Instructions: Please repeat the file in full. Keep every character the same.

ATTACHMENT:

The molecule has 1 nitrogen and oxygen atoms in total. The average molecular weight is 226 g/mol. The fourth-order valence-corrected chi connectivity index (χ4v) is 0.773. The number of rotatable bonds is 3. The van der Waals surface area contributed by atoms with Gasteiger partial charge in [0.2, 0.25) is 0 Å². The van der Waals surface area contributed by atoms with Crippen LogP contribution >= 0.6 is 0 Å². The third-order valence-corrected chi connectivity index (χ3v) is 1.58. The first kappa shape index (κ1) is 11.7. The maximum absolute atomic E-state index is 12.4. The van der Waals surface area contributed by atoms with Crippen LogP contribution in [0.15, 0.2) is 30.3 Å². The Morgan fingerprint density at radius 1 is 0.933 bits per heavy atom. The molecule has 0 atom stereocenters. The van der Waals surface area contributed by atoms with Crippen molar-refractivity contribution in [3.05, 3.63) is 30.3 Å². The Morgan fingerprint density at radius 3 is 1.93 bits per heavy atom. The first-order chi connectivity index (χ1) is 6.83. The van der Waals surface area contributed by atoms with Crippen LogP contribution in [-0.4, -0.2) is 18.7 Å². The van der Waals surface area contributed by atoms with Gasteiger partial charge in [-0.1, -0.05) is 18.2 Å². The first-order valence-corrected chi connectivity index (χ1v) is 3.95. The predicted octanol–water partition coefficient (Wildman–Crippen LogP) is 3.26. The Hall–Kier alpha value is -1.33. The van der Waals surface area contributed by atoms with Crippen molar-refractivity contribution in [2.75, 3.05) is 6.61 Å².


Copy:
The molecule has 1 nitrogen and oxygen atoms in total. The average molecular weight is 226 g/mol. The fourth-order valence-corrected chi connectivity index (χ4v) is 0.773. The number of rotatable bonds is 3. The van der Waals surface area contributed by atoms with Gasteiger partial charge in [0.2, 0.25) is 0 Å². The van der Waals surface area contributed by atoms with Crippen LogP contribution >= 0.6 is 0 Å². The third-order valence-corrected chi connectivity index (χ3v) is 1.58. The first kappa shape index (κ1) is 11.7. The maximum absolute atomic E-state index is 12.4. The van der Waals surface area contributed by atoms with Crippen LogP contribution in [0.15, 0.2) is 30.3 Å². The Morgan fingerprint density at radius 1 is 0.933 bits per heavy atom. The molecule has 0 atom stereocenters. The van der Waals surface area contributed by atoms with Crippen molar-refractivity contribution in [3.05, 3.63) is 30.3 Å². The Morgan fingerprint density at radius 3 is 1.93 bits per heavy atom. The first-order chi connectivity index (χ1) is 6.83. The van der Waals surface area contributed by atoms with Crippen LogP contribution in [-0.4, -0.2) is 18.7 Å². The van der Waals surface area contributed by atoms with Gasteiger partial charge in [-0.1, -0.05) is 18.2 Å². The first-order valence-corrected chi connectivity index (χ1v) is 3.95. The predicted octanol–water partition coefficient (Wildman–Crippen LogP) is 3.26. The Hall–Kier alpha value is -1.33. The van der Waals surface area contributed by atoms with Crippen molar-refractivity contribution in [2.75, 3.05) is 6.61 Å².